EU raises ‘strong concerns’ over controversial EV tax credit proposal


WASHINGTON — The European Union has joined Canada and Mexico in raising “strong concerns” over the proposed electric vehicle tax credits in the Democrats’ Build Back Better Act being discussed in the U.S. Senate.

In a letter sent Friday, Valdis Dombrovskis of the European Commission urged Senate lawmakers to remove “all elements” of the EV tax credit proposal that he says would discriminate against EVs imported from the EU as well as EU companies and the American workers those companies employ.

“We agree that tax credits can constitute important incentives to drive demand for electric vehicles. Many EU member states also make use of such incentives,” Dombrovskis, the commission’s executive vice president, wrote in the letter. “However, we also believe that these tax incentives should be fair and avoid discriminating between car manufacturers.”

At issue is a proposal championed by Michigan Sen. Debbie Stabenow and Rep. Dan Kildee that would boost consumer tax credits to as much as $12,500 for EVs assembled in a factory represented by a labor union with U.S.-produced batteries. After five years, only EVs assembled in the U.S. would be eligible for the proposal’s $7,500 base credit.

In the letter, Dombrovskis argues that by “linking the tax credit to U.S. assembly, U.S. ‘local content’ and workers’ unionization,” it would reduce consumer options, discriminate against EU cars and components, conflict with core rules of the World Trade Organization, risk disrupting supply chains and harm American workers at EU car companies’ U.S. assembly plants.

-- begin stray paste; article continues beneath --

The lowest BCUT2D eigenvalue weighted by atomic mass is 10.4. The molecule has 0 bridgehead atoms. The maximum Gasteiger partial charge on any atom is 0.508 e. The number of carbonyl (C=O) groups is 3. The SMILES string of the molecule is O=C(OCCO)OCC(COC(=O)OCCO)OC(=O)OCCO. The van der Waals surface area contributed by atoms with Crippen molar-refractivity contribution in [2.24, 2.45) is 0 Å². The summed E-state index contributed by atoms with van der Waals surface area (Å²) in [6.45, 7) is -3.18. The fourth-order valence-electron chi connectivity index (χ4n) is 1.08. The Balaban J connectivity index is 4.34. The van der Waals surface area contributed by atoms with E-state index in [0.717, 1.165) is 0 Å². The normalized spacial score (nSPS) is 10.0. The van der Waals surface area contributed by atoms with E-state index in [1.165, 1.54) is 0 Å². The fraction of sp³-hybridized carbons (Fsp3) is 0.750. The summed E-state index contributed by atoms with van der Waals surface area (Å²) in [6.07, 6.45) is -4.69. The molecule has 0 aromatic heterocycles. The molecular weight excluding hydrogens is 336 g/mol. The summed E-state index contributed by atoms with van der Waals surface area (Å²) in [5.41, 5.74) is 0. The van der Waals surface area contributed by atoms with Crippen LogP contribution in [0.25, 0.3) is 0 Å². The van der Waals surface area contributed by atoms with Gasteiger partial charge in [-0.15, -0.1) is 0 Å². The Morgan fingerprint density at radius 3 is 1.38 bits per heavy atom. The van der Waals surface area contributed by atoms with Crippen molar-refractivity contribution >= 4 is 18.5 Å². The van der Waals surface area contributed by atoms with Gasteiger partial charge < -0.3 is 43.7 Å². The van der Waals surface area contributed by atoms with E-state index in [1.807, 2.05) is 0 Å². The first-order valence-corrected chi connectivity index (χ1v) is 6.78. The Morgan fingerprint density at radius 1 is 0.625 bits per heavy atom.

The EV tax credit proposal is included the Democrats’ nearly $2 trillion climate and social spending bill passed by the U.S. House of Representatives last month.

The proposal is backed by President Joe Biden but faces a potential roadblock as the Senate takes up the massive bill. Sen. Joe Manchin — a Democrat from coal-producing West Virginia and a key swing vote — called the proposal’s $4,500 additional tax credit for union-made EVs wrong” and “not American.”

Toyota, American Honda, Volkswagen Group of America and other non-Detroit 3 automakers have fiercely opposed the proposed EV tax credits. Autos Drive America, which represents the U.S. operations of international automakers, and the American International Automobile Dealers Association also have lobbied against it.

Canada and Mexico previously have warned U.S. lawmakers and the Biden administration that the proposed EV tax credits could violate trade agreements and harm the North American auto industry.

Dombrovskis also cautioned lawmakers the proposal, as is, could disrupt the U.S.-EU trade relationship and “result in unjustified discrimination against EU car and car component manufacturers, whether imported or manufactured in the U.S.”

“We have nothing to gain on either side of the Atlantic from jeopardizing this beneficial relationship by discriminating against each other’s products and investors,” he wrote. “Measures like the ones currently being considered would also go against our recent efforts to rebuild this relationship by solving our problems of the past and avoiding new points of tension.”

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